There’s no actual bears, but quite a lot of silver in this 1978 caper comedy, which seems to have become neglected over the decades, but actually offers quite a novel scenario. This is a comedy about banking, and about Swiss banks specifically; it’s a movie cliché that banking in Switzerland is the perfect front for all kinds of financial shenanigans and malarkey, from The Wolf of Wall Street to Assassins, so it makes sense to double-down on that and create an entire film about how criminals might seek to exploit financial loopholes.
We need a proper mastermind to explain the rules; step forward Doc Fletcher, played with short hair and clipped manner by Michael Caine. He’s pulled in by Martin Balsam to buy a tiny Swiss bank as a front for the mis-dealings of a mysterious consortium. At a cost of $3 million, Fletcher finds he’s been sold a lemon, with only $900 in the safe. But Fletcher uses this as a way into a bigger game, with a secret silver mine looking for a loan, he comes up with a wheeze by which he makes the loan, then forecloses on the deal, making the mine into an asset of his bank. Louis Jordan does his suave bit as his boss, and he’s not the only Bond villain here; Charles Gray also turns up, and there’s support from stalwarts David Warner, Joss Ackland and even Jay Leno, looking like Weird Al and sporting an early John McEnroe hairdo.
This might sound dry, but Silver Bears doesn’t go for sex, pratfalls or chases; Ivan Passer’s film keeps its dignity, even if it lacks a single memorable heist sequence, and the jiggery-pokery depicted feels like a forerunner for David O Russell’s American Hustle. Cybil Shepherd hams it up as a romantic interest, and is good value, even if her ditzy blonde act would be better suited to a broader film. Any film with scenes set in London Metal Exchange, yet another good band name, deserves points for educating the audience, and Silver Bears is ahead of its time by showing how international banking rules can be manipulated without repercussions by the unscrupulous.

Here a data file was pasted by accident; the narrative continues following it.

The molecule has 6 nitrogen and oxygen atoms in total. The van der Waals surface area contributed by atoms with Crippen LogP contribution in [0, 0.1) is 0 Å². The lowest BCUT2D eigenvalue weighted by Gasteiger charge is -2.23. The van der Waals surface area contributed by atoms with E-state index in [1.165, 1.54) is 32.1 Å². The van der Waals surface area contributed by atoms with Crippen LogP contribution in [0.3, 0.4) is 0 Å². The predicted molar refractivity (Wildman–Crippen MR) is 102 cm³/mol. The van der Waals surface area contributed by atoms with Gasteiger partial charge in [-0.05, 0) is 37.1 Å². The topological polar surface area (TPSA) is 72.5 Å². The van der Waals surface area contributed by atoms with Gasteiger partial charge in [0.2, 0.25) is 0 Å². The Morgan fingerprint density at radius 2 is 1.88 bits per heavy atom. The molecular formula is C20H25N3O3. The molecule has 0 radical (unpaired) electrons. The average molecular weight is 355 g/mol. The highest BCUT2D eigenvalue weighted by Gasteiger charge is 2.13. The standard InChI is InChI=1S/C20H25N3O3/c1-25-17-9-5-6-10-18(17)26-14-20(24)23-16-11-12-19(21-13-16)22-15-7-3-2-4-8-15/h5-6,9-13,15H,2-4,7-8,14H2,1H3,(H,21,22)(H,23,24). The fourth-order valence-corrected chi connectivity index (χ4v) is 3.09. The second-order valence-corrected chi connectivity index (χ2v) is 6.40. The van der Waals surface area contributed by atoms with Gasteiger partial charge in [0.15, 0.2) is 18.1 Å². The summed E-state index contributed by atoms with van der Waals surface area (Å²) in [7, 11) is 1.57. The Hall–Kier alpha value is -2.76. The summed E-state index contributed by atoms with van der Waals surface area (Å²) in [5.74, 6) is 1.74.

Silver Bears is a breezy little film, with big names, smart Swiss locations, and a complex story that keeps you guessing. It may have been out of synch with 1978 cinema, no aliens, fast cars, disco lights or such faddish diversions, but it’s level head makes it a quietly enjoyable diversion for adults with a bit of patience.
Thanks to Studio Canal for access to this title.